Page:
Netanyahu equated hesitation before attacking Iran to America's refusal to bomb Auschwitz in 1944. As additional support for his case, Netanyahu cited the biblical Book of Esther, which will be read in synagogues on the holiday of Purim this week. He described Haman, the villain of that ancient story, as "a Persian anti-Semite [who] tried to annihilate the Jewish people." In Jewish legend, I should note, Haman is understood to be from the tribe of Amalek, which tried to destroy the Israelites when they left Egypt and endlessly keeps trying. The reasoning of Netanyahu's speech, if "reasoning" can be used in this context, is that Amalek, Haman, Hitler and the current leaders of Teheran are all the same.

The standing ovations that this story of eternal victimhood brought, from an audience living in a country where Jews enjoy the greatest acceptance in their history—an audience supporting a successful Jewish state—were surreal. But an AIPAC convention apparently draws that portion of American Jewry for which learned anxiety is more powerful than any experience of safety.

It's possible—even probable—that Netanyahu will accept an American veto, if made clear enough. But even if that happens, Netanyahu has succeeded in pushing Israeli-Palestinian peace to the margins of the U.S.-Israel diplomatic agenda.

Compare this year's speeches to last year's. Addressing AIPAC in 2011, Obama devoted about 200 words of a 3,000-word speech to Iran. The concluding section, nearly half the speech, portrayed the urgent need for an Israeli-Palestinian peace agreement, "based on the 1967 lines with mutually agreed swaps." This year, the proportions were reversed: Obama spent less than 200 words defending the very fact that he'd ever engaged in peace efforts. His long crescendo dealt with Iran. Last year, Netanyahu had to declare, "Peace between Israelis and Palestinians is a vital interest for us," even while putting all blame for the failure to achieve it on the other side. This year he felt free to leave the word "Palestinian" out completely.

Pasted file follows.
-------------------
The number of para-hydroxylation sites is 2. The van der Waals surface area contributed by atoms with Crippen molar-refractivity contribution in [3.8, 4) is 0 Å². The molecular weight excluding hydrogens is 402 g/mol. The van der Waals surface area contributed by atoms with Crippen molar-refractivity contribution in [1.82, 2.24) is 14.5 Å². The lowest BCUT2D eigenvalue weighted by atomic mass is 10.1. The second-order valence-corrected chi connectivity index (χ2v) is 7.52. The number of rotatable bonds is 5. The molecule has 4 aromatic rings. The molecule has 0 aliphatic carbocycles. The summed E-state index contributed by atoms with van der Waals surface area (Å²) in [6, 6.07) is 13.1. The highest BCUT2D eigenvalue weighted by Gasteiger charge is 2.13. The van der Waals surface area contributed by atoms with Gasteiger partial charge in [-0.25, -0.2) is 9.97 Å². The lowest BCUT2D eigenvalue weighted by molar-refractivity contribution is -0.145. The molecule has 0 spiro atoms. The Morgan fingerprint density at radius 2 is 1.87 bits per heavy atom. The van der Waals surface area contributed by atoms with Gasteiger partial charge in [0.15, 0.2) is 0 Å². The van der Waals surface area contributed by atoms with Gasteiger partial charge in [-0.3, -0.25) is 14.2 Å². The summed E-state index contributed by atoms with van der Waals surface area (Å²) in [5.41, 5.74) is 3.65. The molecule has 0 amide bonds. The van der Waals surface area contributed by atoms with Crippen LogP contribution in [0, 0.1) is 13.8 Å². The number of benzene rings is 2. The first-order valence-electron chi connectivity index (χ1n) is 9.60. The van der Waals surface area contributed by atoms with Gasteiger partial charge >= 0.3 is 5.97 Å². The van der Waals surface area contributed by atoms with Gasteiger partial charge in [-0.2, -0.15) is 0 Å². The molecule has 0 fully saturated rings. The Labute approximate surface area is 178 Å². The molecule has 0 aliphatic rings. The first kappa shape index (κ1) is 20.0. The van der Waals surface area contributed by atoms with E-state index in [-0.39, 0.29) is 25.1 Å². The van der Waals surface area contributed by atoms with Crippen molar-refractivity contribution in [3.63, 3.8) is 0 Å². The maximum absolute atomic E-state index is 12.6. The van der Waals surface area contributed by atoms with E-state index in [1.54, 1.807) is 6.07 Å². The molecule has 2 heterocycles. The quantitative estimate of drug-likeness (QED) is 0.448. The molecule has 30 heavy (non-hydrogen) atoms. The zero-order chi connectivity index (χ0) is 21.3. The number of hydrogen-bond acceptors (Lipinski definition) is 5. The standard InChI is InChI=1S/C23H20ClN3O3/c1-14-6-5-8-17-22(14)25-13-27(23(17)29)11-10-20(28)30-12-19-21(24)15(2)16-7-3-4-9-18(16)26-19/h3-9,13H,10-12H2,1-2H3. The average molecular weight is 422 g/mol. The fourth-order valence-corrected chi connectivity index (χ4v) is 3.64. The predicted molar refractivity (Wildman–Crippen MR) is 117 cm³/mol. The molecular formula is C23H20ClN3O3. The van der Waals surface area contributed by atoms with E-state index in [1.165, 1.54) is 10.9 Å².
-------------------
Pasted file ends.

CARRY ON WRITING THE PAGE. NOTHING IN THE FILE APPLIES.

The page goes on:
That doesn't mean the issue has disappeared. There's nothing static about the status quo. Two weeks ago, an Israeli planning authority approved nearly 700 new homes in settlements in an area north of Ramallah that Israel would have to give up in any two-state accord.  Palestinian frustration with the diplomatic stalemate is growing; the only question is whether it will explode in violent or non-violent protest. Even conservative European leaders such as Germany's Angela Merkel are tired of Netanyahu's policies. Without a two-state agreement, international pressure to declare a single state between the Mediterranean and Jordan will grow—a "solution" almost certain to be disastrous.

Indeed, were Netanyahu rationally preparing for war with Iran, he'd want to make a show of serious negotiations with the Palestinians. That would allow him to bring centrist parties into a much wider governing coalition. It would improve Israel's diplomatic standing, especially in Europe but also in the Arab world. He'd look like a statesman seeking peace and pushed against his will to use his military against Iran.

So Netanyahu's actual behavior raises a question: Is his bellicosity a bluff, intended to scare Iran, pressure other countries to increase sanctions, or press the United States to attack? Or is he serious about the threat, but incompetent in preparing to carry it out? For the moment, we would need a transcript of Netanyahu's thoughts to know.